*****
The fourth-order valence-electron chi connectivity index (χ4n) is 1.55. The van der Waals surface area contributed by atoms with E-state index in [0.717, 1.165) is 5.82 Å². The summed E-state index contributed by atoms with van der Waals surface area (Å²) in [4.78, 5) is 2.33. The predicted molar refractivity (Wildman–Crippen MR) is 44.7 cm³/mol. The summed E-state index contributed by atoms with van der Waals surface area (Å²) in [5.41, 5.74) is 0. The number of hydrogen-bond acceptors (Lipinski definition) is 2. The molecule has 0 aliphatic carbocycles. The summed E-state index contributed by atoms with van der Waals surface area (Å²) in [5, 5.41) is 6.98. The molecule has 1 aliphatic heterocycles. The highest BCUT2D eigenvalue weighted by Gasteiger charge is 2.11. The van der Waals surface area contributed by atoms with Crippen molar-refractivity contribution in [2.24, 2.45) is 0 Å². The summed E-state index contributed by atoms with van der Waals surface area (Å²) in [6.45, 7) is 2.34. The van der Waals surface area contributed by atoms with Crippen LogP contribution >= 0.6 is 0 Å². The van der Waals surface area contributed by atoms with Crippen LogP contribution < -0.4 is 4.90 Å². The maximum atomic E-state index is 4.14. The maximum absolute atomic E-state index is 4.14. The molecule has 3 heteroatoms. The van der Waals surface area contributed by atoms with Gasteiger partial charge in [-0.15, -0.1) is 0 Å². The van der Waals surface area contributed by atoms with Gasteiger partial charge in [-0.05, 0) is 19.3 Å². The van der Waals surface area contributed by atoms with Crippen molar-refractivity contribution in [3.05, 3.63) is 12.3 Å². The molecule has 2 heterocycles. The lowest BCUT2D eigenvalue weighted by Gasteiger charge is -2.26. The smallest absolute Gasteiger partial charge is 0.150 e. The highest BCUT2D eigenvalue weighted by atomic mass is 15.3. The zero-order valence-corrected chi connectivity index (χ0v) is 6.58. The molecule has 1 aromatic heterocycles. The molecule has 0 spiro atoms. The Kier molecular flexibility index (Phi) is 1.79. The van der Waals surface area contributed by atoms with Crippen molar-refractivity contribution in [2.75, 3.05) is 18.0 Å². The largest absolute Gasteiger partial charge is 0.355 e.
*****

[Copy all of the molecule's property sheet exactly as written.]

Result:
The fourth-order valence-electron chi connectivity index (χ4n) is 1.55. The van der Waals surface area contributed by atoms with E-state index in [0.717, 1.165) is 5.82 Å². The summed E-state index contributed by atoms with van der Waals surface area (Å²) in [4.78, 5) is 2.33. The predicted molar refractivity (Wildman–Crippen MR) is 44.7 cm³/mol. The summed E-state index contributed by atoms with van der Waals surface area (Å²) in [5.41, 5.74) is 0. The number of hydrogen-bond acceptors (Lipinski definition) is 2. The molecule has 0 aliphatic carbocycles. The summed E-state index contributed by atoms with van der Waals surface area (Å²) in [5, 5.41) is 6.98. The molecule has 1 aliphatic heterocycles. The highest BCUT2D eigenvalue weighted by Gasteiger charge is 2.11. The van der Waals surface area contributed by atoms with Crippen molar-refractivity contribution in [2.24, 2.45) is 0 Å². The summed E-state index contributed by atoms with van der Waals surface area (Å²) in [6.45, 7) is 2.34. The van der Waals surface area contributed by atoms with Crippen LogP contribution >= 0.6 is 0 Å². The van der Waals surface area contributed by atoms with Crippen LogP contribution < -0.4 is 4.90 Å². The maximum atomic E-state index is 4.14. The maximum absolute atomic E-state index is 4.14. The molecule has 3 heteroatoms. The van der Waals surface area contributed by atoms with Gasteiger partial charge in [-0.15, -0.1) is 0 Å². The van der Waals surface area contributed by atoms with Gasteiger partial charge in [-0.05, 0) is 19.3 Å². The van der Waals surface area contributed by atoms with Crippen molar-refractivity contribution in [3.05, 3.63) is 12.3 Å². The molecule has 2 heterocycles. The lowest BCUT2D eigenvalue weighted by Gasteiger charge is -2.26. The smallest absolute Gasteiger partial charge is 0.150 e. The highest BCUT2D eigenvalue weighted by atomic mass is 15.3. The zero-order valence-corrected chi connectivity index (χ0v) is 6.58. The molecule has 1 aromatic heterocycles. The molecule has 0 spiro atoms. The Kier molecular flexibility index (Phi) is 1.79. The van der Waals surface area contributed by atoms with Crippen molar-refractivity contribution in [2.75, 3.05) is 18.0 Å². The largest absolute Gasteiger partial charge is 0.355 e.